Lest you imagine that the idea of a smart city exists somewhere in a far-off future, an effort being spearheaded by Schneider Corp. is bringing real applications to municipalities across the U.S. midwest and southeast regions in the here and now.
Schneider's products include engineering surveys and geographic systems, including Beacon, which is an application for digitizing and searching public records. For an idea of the value Beacon can bring to a town or region, I spoke with Rusty Kahrs, commissioner for Pettis County, Missouri.
Pettis has been using Beacon for roughly five years, but he says it wasn't until a series of tornados struck the region in 2006 that the full value of the application really revealed itself. During the wake of the crisis, the county was able to use the software to guide search and rescue operations. When the region was declared a disaster area, Beacon became a pivotal part of the rebuilding process -- helping it win a $3 million grant to build storm shelters (aka "community safe rooms") throughout the region, Kahrs says. Let me explain: Using Beacon, Pettis team was about to map out logical locations for the shelters. It had some pretty specific requirements: It wanted to ensure that all residents were within three miles of a shelter location. It also needed to know where shelters made the most sense. So, for example, it was more likely to site them in a place where fewer homes had their own basements. You get the idea.
Here's the obligatory groundbreaking photo:
(Pictured L. to R.: Western Commissioner Larry Wilson, Mayor of LaMonte Bill Hering, Eastern Commissioner Rod Lindemann, and Presiding Commissioner Rusty Kahrs)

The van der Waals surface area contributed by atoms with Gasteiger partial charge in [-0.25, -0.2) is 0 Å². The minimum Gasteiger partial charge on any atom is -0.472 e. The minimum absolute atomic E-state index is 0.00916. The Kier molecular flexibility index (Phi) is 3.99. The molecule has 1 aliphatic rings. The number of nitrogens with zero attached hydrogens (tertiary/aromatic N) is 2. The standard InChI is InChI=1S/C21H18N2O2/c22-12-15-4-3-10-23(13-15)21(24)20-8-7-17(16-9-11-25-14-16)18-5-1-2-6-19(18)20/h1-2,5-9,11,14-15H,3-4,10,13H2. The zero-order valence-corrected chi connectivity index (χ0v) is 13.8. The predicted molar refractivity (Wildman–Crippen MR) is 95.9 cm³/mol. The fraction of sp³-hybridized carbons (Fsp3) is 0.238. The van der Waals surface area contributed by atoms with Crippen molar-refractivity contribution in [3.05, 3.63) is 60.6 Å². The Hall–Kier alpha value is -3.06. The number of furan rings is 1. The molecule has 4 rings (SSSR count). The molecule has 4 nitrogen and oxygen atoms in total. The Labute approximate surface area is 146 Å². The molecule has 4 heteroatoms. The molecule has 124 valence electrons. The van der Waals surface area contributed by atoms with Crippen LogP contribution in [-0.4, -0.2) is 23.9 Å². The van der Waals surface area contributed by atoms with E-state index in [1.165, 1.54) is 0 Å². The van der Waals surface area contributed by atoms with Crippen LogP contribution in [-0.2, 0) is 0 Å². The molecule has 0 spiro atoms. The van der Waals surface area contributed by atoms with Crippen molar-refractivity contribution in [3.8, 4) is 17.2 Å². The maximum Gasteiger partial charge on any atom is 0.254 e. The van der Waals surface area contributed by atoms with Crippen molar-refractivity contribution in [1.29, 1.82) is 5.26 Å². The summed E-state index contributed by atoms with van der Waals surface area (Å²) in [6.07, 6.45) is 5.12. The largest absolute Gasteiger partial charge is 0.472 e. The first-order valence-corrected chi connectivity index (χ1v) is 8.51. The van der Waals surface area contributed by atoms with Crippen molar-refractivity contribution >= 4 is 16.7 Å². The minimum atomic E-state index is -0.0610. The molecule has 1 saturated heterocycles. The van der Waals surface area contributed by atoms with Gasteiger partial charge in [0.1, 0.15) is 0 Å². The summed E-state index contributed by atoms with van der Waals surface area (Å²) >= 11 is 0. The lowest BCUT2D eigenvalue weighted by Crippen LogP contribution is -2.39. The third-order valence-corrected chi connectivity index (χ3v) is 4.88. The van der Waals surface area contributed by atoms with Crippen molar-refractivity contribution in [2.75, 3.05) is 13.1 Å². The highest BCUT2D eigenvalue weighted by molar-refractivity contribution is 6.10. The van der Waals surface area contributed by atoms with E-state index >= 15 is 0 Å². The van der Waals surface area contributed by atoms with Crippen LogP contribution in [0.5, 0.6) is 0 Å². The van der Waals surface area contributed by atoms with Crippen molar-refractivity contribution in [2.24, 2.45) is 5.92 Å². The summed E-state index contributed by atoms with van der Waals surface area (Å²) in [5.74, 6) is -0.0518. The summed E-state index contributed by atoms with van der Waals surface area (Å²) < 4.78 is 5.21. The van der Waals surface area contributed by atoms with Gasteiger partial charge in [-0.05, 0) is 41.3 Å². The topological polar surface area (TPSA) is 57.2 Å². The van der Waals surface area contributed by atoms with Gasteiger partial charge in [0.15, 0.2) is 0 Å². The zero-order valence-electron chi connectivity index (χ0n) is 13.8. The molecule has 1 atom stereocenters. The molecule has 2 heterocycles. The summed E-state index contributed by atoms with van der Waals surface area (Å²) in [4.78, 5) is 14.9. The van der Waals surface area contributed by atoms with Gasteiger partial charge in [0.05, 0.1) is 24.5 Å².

As you might imagine, this sort of thing would have taken days to handle manually, but Pettis County was able to build its case in a matter of hours. "We were one of the first applications [for FEMA] funds and definitely were one of the fastest to get funds," Kahrs says.
Everyone plays a role in keeping the information in the application up-to-date. When local architects and contractors finish projects, they feed the information into the software. Ditto utilities, when they do things like add natural gas pipelines. Here's a link to its map database.
How else might the software be used? Here are a couple of other examples:
- Hamilton Southeast Utilities in Indiana is using Schneider's technology to run a "Call Before You Dig" application, which manages more than 18,000 requests annually throughout three townships.
- Another Indiana community is using the software to create a database of "distressed" properties and lands that are ripe for economic development.
Jeff Corns, vice president of GIS for Schneider, says in one instance, a town was able to "find" $34 million in missing property assets that weren't being taxed. "All are faced with the issues of increasing revenue, lower cost or reducing risk," Corns says.
This post was originally published on Smartplanet.com